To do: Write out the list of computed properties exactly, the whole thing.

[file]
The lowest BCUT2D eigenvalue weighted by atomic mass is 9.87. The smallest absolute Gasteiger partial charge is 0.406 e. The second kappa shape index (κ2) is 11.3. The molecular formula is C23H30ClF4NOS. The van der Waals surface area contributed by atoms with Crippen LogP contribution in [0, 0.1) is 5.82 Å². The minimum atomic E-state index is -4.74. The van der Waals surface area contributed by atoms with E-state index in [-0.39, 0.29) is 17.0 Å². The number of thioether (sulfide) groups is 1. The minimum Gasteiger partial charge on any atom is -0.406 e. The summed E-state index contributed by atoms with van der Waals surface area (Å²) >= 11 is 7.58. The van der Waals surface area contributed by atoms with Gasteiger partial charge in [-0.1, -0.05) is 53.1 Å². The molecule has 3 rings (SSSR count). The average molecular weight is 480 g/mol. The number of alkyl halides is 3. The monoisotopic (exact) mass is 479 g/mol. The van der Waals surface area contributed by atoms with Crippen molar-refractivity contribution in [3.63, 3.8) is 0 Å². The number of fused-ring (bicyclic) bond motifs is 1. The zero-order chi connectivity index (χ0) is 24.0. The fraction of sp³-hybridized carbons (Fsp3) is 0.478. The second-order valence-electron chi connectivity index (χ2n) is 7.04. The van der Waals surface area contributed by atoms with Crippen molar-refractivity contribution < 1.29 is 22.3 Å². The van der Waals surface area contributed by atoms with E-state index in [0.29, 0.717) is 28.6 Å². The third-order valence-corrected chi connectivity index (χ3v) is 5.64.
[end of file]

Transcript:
The lowest BCUT2D eigenvalue weighted by atomic mass is 9.87. The smallest absolute Gasteiger partial charge is 0.406 e. The second kappa shape index (κ2) is 11.3. The molecular formula is C23H30ClF4NOS. The van der Waals surface area contributed by atoms with Crippen LogP contribution in [0, 0.1) is 5.82 Å². The minimum atomic E-state index is -4.74. The van der Waals surface area contributed by atoms with E-state index in [-0.39, 0.29) is 17.0 Å². The number of thioether (sulfide) groups is 1. The minimum Gasteiger partial charge on any atom is -0.406 e. The summed E-state index contributed by atoms with van der Waals surface area (Å²) >= 11 is 7.58. The van der Waals surface area contributed by atoms with Gasteiger partial charge in [-0.1, -0.05) is 53.1 Å². The molecule has 3 rings (SSSR count). The average molecular weight is 480 g/mol. The number of alkyl halides is 3. The monoisotopic (exact) mass is 479 g/mol. The van der Waals surface area contributed by atoms with Crippen molar-refractivity contribution in [3.63, 3.8) is 0 Å². The number of fused-ring (bicyclic) bond motifs is 1. The zero-order chi connectivity index (χ0) is 24.0. The fraction of sp³-hybridized carbons (Fsp3) is 0.478. The second-order valence-electron chi connectivity index (χ2n) is 7.04. The van der Waals surface area contributed by atoms with Crippen molar-refractivity contribution < 1.29 is 22.3 Å². The van der Waals surface area contributed by atoms with E-state index in [0.29, 0.717) is 28.6 Å². The third-order valence-corrected chi connectivity index (χ3v) is 5.64.